Coronavirus update: No slowdown in Delaware, with 1,761 cases and 41 deaths

The COVID-19 treatment center at James T. Vaughn Correctional Center.

The COVID-19 treatment center at James T. Vaughn Correctional Center. (Department of Correction)

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Updated at 6:10 p.m.

Six more Delaware coronavirus patients died in the last 24 hours, state public officials announced late Monday afternoon.

The number of cases rose to 1,761, a 136-patient increase over Sunday. In all, 41 people have died of COVID-19 or are considered “probable’’ positive cases because they had symptoms such as fever and were in contact with someone with the virus, officials say.

The number of people currently hospitalized in Delaware, including non-residents, also rose slightly, to 204.

The latest figures were released as Gov. John Carney joined his Democratic counterparts in New Jersey, Pennsylvania, New York, Connecticut and Rhode Island in saying they were creating a joint working group to study how to reopen the regional economy once the pandemic is under control.

“Our economies are connected. Our states are connected in a real way in terms of transportation and visitation and the rest, and so our working together, sharing our information and intelligence, I think will help each of us make better decisions,” Carney said during the conference call, which was hosted by New York Gov. Andrew Cuomo and broadcast live on cable news networks.

“We’re experiencing uncharted waters here, and I think ahead of us will be more uncharted waters, but working together we will do a better job for the people that we work for.”

Carney has said he expects Delaware’s caseload to grow to about 3,000.

Cases haven’t ‘reached a peak, top official says

The rise in Delaware coronavirus cases and deaths showed no signs of slowing over the weekend, as Delaware’s largest prison opened a special unit to isolate nine of the 12 inmates with the virus.

State public health officials reported 299 new cases and three additional deaths over the weekend, raising the number of fatalities to 35. Following guidance from the federal Centers for Disease Control and Prevention, the figure for deaths includes “probable” cases where the individual had clinically consistent symptoms and was exposed to a confirmed case, but was never tested before dying, the Division of Public Health said Sunday.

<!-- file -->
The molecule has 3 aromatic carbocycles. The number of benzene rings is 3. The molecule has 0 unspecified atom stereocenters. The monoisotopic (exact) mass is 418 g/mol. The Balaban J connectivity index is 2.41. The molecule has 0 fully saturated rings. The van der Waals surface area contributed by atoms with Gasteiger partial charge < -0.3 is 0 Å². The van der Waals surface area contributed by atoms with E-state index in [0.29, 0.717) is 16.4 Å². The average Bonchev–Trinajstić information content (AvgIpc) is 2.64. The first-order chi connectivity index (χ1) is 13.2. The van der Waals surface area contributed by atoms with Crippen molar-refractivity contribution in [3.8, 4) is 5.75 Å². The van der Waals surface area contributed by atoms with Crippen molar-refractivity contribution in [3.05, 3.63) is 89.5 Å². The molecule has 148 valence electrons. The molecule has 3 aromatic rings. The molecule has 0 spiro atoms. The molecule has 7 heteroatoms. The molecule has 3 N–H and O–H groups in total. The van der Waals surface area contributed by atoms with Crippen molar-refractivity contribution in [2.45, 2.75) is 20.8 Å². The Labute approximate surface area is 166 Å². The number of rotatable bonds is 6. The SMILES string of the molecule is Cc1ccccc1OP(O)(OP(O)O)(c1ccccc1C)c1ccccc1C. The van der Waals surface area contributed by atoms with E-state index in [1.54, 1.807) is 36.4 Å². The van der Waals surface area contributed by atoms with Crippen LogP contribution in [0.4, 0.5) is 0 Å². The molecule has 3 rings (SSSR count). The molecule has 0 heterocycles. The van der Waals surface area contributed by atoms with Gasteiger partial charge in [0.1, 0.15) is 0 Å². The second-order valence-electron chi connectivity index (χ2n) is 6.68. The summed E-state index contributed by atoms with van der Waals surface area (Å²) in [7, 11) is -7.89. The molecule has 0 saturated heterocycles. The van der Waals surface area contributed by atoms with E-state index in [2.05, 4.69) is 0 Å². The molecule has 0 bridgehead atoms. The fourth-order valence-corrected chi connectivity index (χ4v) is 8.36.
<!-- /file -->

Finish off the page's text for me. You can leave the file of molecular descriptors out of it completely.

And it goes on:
The number of Delawareans with confirmed cases now stands at 1,625, and Gov. John Carney has predicted the number could reach about 3,000.

As of Sunday night, 201 people were hospitalized and 51 were in critical condition. That number also included an unspecified number of non-Delawareans getting inpatient treatment, officials said.

“I don’t think we’re yet able to say we have reached a peak,’’ Dr. Kara Odom Walker, secretary of the state Department of Health and Social Services, told WHYY Monday.

“What we have to monitor is whether cases are stabilizing or going down and we haven’t seen that yet, so I think we have a ways to go.”

A total of 12 prisoners at James T. Vaughn Correctional Center near Smyrna have COVID-19, officials said.

Eight of them have no symptoms such as fever or cough and were identified through proactive testing by medical provider Centurion of Delaware of 45 men in a minimum housing unit with confirmed cases.

Centurion recently took over medical and behavioral health care at Delaware’s four prisons and other correctional facilities.

The James T. Vaughn Correctional Center has opened a COVID-19 treatment center where incarcerated men who test positive are being held in single-bed cells. (Department of Correction)

Two of the 12 prisoners are hospitalized — one in stable condition, one without symptoms but deemed in need of monitoring. One is in the prison infirmary in stable condition.

The treatment center at the Vaughn prison is located in a vacant stand-alone building on the compound, corrections spokesman Jason Miller said.

The center has single cells for the prisoners, who are also provided face masks and getting what Miller called “round-the-clock monitoring by healthcare and security staff.”

Corrections Commissioner Claire Dematteis credited Centurion, saying that “had we not taken this preventative step, we may not have known for days, a week or longer, if ever, of these asymptomatic results.”

On April 1, Centurion recently replaced Connections Community Support Programs as the prison healthcare provider. Connections has been sued by several prisoners and is under investigation by the state Department of Justice.

About 4,200 people are sentenced or detained in Delaware’s four Level 5 prisons.

As of Sunday, 11 correction officers have tested positive. Most work at Vaughn.

Dr. Walker said she’s “cautiously optimistic” that the peak statewide is in sight but urged Delawareans to continue to limit outings to essential business and exercise, maintain a six-foot distance between each other and wear masks to stores.

“But if we don’t’ follow those recommendations we will see the number of cases continue to increase,’’ she said, “and that’s really what we’re trying to manage right now.”

WHYY’s Nicholas Pugliese contributed reporting.

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